Pelosi sets 48-hour deadline to approve stimulus deal before the election
House Speaker Nancy Pelosi said Sunday she and Treasury Secretary Steven Mnuchin must reach an agreement within 48 hours if they want to pass a coronavirus stimulus relief bill before Election Day.
“The 48 only relates to if we want to get it done before the election, which we do,” Pelosi said in an interview on ABC’s “This Week.” “But we’re saying to them we have to freeze the design on some of these things. Are we going with it or not? And what is the language.”
Senate Majority Leader Mitch McConnell announced on Saturday there would be votes on stimulus measures, including a stand-alone Paycheck Protection Program bill to help small businesses, on Tuesday and Wednesday. But Democrats, who are expected to block McConnell’s effort, have been pushing for a larger deal, banking on on-again, off-again talks that Pelosi has had with Mnuchin for months.
Pelosi’s office told CNN Sunday that the 48 hours refers to the end of the day on Tuesday and that they need answers to key outstanding questions by then or they won’t be able to get a bill passed before the election. Negotiations would still continue after Tuesday if a deal isn’t reached, but it wouldn’t get done in time before Election Day.
The California Democrat also said during the interview with ABC the White House has watered down language Democrats have been pushing to create a national plan for Covid-19 testing and contact tracing. She also noted that the Trump administration had changed much of the language on testing and tracing after the two sides seemingly came to an agreement last week.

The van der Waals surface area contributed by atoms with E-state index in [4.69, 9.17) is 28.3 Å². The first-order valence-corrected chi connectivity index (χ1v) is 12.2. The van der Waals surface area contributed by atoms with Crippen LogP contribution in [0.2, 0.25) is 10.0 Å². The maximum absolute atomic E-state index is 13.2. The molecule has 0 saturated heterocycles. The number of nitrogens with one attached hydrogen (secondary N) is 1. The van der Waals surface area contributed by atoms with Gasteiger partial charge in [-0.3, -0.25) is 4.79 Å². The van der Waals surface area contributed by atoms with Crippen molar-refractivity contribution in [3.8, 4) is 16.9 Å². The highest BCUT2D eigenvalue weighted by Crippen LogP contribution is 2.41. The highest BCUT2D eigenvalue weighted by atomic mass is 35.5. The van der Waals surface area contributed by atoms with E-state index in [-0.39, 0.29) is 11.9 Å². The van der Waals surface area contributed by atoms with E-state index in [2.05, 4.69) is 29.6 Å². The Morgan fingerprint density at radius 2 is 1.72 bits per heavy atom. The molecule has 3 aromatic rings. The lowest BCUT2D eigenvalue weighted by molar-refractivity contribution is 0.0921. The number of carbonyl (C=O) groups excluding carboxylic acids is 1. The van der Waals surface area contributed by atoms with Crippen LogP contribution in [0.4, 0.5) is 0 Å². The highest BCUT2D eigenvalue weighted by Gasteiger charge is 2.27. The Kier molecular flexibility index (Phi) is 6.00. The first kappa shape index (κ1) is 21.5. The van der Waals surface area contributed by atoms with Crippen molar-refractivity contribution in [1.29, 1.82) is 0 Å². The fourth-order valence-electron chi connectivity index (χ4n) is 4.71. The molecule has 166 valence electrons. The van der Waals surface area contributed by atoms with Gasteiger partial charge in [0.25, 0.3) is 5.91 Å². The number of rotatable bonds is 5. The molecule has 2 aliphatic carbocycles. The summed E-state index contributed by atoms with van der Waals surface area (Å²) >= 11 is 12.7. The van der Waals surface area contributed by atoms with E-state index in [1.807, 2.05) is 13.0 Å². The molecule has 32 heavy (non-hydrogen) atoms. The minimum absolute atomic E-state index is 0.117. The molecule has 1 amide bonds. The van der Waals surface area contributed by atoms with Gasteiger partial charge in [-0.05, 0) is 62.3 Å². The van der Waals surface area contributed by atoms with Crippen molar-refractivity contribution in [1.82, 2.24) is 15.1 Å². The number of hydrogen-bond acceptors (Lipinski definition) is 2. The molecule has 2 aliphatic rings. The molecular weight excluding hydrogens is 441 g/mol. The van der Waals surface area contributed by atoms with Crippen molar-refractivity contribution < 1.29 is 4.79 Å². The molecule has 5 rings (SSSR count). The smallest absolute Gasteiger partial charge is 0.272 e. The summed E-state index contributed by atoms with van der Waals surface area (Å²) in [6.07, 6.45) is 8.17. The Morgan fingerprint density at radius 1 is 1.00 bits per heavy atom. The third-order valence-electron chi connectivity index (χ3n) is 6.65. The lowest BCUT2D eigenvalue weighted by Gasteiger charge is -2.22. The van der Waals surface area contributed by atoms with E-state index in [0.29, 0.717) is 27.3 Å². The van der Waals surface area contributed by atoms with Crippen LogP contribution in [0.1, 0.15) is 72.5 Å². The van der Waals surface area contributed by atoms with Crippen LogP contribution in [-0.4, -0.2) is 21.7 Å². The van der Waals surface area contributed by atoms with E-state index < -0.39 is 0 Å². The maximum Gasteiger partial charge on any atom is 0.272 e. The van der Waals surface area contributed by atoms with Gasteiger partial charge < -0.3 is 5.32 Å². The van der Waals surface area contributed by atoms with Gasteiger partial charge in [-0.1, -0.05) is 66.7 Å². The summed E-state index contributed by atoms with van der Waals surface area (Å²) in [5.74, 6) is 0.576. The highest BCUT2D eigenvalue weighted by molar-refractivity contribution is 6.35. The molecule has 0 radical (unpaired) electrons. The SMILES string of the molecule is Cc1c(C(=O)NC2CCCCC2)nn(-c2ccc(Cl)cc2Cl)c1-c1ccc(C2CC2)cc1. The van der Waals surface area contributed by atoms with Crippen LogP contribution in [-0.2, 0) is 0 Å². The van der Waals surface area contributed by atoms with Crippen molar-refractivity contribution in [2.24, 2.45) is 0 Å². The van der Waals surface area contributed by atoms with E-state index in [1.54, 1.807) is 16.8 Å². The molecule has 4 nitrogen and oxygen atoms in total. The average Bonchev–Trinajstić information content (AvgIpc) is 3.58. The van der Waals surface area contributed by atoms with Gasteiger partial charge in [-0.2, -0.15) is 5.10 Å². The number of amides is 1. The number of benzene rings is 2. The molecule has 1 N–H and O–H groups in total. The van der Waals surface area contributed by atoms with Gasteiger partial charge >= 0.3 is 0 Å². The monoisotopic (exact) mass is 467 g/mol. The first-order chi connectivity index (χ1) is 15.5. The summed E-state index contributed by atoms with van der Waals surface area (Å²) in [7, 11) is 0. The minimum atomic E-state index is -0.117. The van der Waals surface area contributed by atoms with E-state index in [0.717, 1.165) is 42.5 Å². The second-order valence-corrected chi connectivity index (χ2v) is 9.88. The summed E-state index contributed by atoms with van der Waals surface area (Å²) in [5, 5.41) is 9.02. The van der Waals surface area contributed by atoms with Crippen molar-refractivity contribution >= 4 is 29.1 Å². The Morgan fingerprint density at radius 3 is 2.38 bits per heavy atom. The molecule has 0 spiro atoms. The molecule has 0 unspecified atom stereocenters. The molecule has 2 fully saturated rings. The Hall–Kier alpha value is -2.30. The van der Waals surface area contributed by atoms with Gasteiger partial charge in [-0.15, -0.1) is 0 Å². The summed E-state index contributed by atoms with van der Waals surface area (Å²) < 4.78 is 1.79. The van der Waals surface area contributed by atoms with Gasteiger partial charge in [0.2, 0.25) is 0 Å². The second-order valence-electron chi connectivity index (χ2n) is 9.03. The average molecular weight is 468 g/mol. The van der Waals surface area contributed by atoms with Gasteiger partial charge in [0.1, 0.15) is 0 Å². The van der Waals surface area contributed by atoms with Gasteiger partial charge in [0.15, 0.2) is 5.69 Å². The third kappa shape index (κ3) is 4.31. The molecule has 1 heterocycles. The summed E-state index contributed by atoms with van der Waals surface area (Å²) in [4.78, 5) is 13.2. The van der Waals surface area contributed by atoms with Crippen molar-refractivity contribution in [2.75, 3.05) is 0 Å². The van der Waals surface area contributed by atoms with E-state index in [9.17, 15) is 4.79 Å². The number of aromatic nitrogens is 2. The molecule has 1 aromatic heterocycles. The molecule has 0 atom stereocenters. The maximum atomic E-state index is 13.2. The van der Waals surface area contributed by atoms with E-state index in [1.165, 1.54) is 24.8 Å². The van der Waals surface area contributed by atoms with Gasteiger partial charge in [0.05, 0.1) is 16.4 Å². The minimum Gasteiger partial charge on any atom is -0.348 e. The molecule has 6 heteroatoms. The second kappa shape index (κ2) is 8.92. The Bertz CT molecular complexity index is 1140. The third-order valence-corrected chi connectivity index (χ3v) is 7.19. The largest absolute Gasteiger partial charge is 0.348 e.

“They took out 55% of the language that we had there for testing and tracing,” Pelosi said, and noted that they are “seeking clarity” on the details of the language.
Pelosi and Mnuchin, Trump’s lead negotiator, spoke Saturday evening for more than an hour.
The Trump administration has attempted to negotiate with House Democrats, but a breakthrough has remained far out of reach throughout the course of the summer. Negotiations over a sweeping coronavirus relief package have stalled as Democrats have been pushing for a relief bill with a price tag of more than $2 trillion.
The pressure to strike a deal has become increasingly urgent with unemployment levels elevated, an epidemic of small business closures, and the end of the direct payments and enhanced unemployment insurance that helped float families and individuals throughout the pandemic-created economic shutdowns.
The pending result, according to economists, could be devastating if Congress and the Trump administration do not reach an agreement.
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